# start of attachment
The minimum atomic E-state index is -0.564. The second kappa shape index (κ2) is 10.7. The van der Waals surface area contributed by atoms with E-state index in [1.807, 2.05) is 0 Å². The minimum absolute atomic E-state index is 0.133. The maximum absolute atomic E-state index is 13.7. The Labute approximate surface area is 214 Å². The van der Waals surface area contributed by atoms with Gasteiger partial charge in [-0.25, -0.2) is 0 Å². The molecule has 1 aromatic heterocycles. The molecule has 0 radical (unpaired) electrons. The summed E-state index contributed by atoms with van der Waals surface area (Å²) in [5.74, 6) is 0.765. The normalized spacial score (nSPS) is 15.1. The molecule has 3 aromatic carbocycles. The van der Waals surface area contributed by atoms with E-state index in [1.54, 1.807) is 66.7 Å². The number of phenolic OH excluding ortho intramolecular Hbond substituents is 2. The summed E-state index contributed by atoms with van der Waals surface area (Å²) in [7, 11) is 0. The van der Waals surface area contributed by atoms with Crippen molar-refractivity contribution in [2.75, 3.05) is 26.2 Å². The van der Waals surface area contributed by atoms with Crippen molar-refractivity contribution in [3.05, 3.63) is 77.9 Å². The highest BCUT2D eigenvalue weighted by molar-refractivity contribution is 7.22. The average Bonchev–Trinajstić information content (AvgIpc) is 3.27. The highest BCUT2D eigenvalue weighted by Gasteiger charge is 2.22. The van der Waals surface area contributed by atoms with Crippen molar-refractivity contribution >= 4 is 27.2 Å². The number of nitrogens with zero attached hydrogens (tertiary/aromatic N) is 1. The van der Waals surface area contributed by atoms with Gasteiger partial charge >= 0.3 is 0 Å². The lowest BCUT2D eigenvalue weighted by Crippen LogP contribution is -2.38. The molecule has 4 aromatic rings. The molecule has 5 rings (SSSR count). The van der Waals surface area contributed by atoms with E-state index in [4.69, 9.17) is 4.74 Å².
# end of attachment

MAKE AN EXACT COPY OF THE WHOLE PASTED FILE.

The minimum atomic E-state index is -0.564. The second kappa shape index (κ2) is 10.7. The van der Waals surface area contributed by atoms with E-state index in [1.807, 2.05) is 0 Å². The minimum absolute atomic E-state index is 0.133. The maximum absolute atomic E-state index is 13.7. The Labute approximate surface area is 214 Å². The van der Waals surface area contributed by atoms with Gasteiger partial charge in [-0.25, -0.2) is 0 Å². The molecule has 1 aromatic heterocycles. The molecule has 0 radical (unpaired) electrons. The summed E-state index contributed by atoms with van der Waals surface area (Å²) in [5.74, 6) is 0.765. The normalized spacial score (nSPS) is 15.1. The molecule has 3 aromatic carbocycles. The van der Waals surface area contributed by atoms with E-state index in [1.54, 1.807) is 66.7 Å². The number of phenolic OH excluding ortho intramolecular Hbond substituents is 2. The summed E-state index contributed by atoms with van der Waals surface area (Å²) in [7, 11) is 0. The van der Waals surface area contributed by atoms with Crippen molar-refractivity contribution in [2.75, 3.05) is 26.2 Å². The van der Waals surface area contributed by atoms with Crippen molar-refractivity contribution in [3.05, 3.63) is 77.9 Å². The highest BCUT2D eigenvalue weighted by molar-refractivity contribution is 7.22. The average Bonchev–Trinajstić information content (AvgIpc) is 3.27. The highest BCUT2D eigenvalue weighted by Gasteiger charge is 2.22. The van der Waals surface area contributed by atoms with Crippen molar-refractivity contribution >= 4 is 27.2 Å². The number of nitrogens with zero attached hydrogens (tertiary/aromatic N) is 1. The van der Waals surface area contributed by atoms with Gasteiger partial charge >= 0.3 is 0 Å². The lowest BCUT2D eigenvalue weighted by Crippen LogP contribution is -2.38. The molecule has 4 aromatic rings. The molecule has 5 rings (SSSR count). The van der Waals surface area contributed by atoms with E-state index in [4.69, 9.17) is 4.74 Å².